Whose mouth doesn’t water, when you talk about dim sums or wontons? Shiro- does it yet again by hosting a sensational dimsum festival. The menu features their signature dim sums ranging from vegetable crystal dumplings, spicy broccoli & water chestnut dumpling, cabbage & iceberg lettuce gyoza for vegetarians. Steamed chicken with glutinous rice wrapped in lotus leaf, chicken and sichuan peppercorn dumpling, steamed fish with ginger lemon sauce for their non vegetarian patrons, teamed up with some spicy dips.


They make the whole experience enjoyable by pairing them with a range of green teas on offer. They have detoxifying green long ding, aromatic jasmine mandarin and cooling rose in bloom. These steaming dim sums are served in a set of 3 and 5 in bamboo baskets with an unlimited pouring of teas. They are priced in the range of 650/- to 900/- on an average.


I got in touch with the Area Chef Manager- Vinayak Pathakji, who took us around the whole experience of making dimsums and wantons. Though I have personally made it on a few occasions in the past, I find it quite a daunting effort.

But, chef promises to demystify the whole process and makes the folding look absolutely simple and restaurant-like.

Chef suggests, “Using wonton wrappers saves you from having to make your own dumpling dough. Fillings can be anything from vegetables, seafood to meat. Care must be taken to season it well.”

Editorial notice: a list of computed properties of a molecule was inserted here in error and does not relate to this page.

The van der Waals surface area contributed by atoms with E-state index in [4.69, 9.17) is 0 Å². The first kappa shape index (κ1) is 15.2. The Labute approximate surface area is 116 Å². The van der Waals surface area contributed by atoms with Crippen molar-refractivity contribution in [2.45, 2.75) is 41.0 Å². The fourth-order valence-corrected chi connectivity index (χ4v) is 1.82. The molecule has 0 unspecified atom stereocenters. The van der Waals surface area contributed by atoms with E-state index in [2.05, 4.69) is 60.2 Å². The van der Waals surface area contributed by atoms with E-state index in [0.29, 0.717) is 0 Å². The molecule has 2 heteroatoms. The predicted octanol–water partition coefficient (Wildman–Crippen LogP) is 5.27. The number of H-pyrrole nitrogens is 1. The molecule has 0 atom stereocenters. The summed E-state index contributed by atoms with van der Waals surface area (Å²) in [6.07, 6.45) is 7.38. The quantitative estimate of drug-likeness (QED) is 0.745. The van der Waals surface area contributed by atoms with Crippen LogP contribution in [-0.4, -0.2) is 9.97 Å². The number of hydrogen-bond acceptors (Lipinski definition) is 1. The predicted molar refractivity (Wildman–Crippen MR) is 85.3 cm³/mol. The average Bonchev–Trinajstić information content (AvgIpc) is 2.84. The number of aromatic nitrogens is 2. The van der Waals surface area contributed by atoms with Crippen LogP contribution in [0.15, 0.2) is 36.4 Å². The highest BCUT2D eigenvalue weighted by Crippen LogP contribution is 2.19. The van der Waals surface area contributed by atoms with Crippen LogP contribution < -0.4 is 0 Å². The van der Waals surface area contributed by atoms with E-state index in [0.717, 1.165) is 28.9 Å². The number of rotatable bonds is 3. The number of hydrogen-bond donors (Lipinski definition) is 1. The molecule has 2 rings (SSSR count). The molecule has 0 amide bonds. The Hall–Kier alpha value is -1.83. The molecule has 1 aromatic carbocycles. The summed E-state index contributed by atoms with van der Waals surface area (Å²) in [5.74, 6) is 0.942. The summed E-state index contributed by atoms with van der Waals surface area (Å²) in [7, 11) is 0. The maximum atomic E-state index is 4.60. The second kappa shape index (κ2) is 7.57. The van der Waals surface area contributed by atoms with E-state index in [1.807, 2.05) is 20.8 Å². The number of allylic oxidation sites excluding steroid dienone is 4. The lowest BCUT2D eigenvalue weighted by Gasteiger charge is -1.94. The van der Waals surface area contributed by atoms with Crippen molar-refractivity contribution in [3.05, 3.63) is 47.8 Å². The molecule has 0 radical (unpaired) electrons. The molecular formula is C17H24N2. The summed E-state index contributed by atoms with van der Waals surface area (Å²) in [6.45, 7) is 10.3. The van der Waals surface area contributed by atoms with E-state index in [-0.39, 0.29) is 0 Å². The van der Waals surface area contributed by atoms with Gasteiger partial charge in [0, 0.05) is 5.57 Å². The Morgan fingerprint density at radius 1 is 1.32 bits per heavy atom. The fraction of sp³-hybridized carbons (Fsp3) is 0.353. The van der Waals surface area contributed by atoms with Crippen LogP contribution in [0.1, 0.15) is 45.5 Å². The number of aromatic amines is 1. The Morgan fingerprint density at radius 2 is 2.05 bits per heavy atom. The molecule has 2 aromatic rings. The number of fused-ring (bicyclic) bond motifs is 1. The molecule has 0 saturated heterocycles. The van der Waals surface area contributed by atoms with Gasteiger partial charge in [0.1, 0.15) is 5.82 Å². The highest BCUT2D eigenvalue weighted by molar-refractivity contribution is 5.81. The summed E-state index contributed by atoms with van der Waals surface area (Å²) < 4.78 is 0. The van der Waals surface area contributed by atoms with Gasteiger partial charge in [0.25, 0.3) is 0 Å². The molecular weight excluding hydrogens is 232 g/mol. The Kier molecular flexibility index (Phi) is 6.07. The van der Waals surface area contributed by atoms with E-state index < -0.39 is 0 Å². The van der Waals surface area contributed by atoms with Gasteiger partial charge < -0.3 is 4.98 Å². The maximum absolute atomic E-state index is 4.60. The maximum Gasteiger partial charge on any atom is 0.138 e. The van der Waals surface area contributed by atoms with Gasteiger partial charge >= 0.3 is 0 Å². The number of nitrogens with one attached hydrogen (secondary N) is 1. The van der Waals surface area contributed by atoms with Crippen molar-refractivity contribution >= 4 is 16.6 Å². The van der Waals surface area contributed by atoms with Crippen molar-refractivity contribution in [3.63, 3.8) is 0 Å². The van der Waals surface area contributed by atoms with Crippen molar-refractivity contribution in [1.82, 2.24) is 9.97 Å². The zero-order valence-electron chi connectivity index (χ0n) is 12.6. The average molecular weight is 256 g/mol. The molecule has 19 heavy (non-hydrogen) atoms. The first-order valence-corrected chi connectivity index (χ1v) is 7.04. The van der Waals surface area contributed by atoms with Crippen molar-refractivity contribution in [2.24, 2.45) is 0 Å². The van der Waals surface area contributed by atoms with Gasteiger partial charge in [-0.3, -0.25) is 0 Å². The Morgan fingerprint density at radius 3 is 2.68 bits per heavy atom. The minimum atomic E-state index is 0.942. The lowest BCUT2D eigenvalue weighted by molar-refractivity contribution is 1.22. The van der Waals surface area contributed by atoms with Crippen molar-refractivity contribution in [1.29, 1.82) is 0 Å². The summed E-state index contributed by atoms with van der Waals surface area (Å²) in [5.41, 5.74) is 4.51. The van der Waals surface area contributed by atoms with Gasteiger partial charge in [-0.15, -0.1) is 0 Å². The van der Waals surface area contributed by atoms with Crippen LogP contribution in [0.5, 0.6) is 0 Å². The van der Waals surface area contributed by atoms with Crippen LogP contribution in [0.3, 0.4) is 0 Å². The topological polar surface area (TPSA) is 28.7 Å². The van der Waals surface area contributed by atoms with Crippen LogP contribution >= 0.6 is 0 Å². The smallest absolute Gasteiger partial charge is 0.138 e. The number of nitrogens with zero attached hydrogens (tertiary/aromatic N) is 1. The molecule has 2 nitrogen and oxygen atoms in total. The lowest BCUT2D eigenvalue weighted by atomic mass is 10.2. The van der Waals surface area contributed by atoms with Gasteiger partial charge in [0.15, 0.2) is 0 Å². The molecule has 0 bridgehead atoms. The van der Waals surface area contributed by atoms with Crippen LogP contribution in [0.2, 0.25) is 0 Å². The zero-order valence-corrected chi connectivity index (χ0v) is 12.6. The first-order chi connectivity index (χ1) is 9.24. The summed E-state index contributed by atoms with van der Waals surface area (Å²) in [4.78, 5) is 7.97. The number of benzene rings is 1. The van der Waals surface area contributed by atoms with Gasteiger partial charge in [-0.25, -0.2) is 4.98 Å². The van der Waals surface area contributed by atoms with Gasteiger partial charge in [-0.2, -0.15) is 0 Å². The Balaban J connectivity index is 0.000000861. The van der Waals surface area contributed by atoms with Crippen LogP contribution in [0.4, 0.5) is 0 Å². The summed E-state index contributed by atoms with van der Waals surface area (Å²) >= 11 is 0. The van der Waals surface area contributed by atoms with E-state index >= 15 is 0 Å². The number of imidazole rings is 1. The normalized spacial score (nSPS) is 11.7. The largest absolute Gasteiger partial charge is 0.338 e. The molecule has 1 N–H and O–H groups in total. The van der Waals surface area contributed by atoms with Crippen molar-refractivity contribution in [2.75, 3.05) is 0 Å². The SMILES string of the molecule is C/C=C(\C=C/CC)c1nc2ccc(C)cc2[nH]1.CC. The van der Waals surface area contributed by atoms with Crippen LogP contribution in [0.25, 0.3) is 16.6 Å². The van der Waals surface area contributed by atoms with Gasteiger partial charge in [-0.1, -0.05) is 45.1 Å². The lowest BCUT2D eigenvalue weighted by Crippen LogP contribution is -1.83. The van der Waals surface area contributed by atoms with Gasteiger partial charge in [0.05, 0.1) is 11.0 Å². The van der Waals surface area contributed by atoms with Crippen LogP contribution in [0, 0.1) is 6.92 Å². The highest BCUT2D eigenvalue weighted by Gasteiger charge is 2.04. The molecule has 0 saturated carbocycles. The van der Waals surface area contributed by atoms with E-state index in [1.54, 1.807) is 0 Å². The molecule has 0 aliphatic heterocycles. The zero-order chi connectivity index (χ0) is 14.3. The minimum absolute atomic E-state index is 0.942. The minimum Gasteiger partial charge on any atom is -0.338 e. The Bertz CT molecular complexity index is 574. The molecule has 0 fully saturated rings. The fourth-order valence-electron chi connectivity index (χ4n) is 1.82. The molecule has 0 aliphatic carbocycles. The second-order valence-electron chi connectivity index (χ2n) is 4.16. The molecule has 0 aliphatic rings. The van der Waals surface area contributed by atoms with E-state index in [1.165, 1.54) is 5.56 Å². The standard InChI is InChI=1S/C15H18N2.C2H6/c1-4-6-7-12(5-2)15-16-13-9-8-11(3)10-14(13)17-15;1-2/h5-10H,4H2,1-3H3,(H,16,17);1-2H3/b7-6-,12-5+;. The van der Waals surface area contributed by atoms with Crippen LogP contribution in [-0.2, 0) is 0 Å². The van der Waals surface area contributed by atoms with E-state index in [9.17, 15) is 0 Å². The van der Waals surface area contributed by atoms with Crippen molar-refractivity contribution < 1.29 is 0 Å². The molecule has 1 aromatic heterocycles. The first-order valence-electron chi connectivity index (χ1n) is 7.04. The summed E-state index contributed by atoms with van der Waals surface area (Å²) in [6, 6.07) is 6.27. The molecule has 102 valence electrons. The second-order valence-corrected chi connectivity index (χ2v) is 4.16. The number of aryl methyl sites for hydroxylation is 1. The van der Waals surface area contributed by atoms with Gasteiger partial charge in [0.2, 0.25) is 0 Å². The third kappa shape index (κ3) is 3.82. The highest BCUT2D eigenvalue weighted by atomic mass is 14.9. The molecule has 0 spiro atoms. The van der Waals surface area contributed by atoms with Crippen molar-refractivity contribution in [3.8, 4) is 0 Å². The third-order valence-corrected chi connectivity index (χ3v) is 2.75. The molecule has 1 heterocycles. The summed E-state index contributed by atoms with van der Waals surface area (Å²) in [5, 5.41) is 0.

Moisten all the edges of the wonton wrapper with water.Keep a small bowl of water handy to re-wet the edges if needed.


Place about 1 teaspoon of uncooked filling in the center of the wonton wrapper.


Fold the wonton wrapper in half lengthwise, making sure the ends meet. Press down firmly on the ends to seal.


Use your thumbs to push down on the edges of the filling to make sure it stays centered in the middle.


Keeping your thumbs in place, fold the wonton wrapper over one more time.


Push the corners up and hold each corner in place between your thumb and index finger.

Bring the two corners together so that one overlaps the other. Press together to seal.

Now, the wonton is ready to be steamed.

On a parting note chef states, “Once you’ve got the basics down, you can perfect your technique by practicing this on a regular basis.steam these for 8-10 minutes depending on the filling and serve them with an accompanying dip. These can be frozen and steamed as and when required. Happy steaming !”


Watch more about my experience at Shiro on’Cottage Chef Culinaire’ – India’s first food channel on YouTube, very soon. Start subscribing and spreading the word !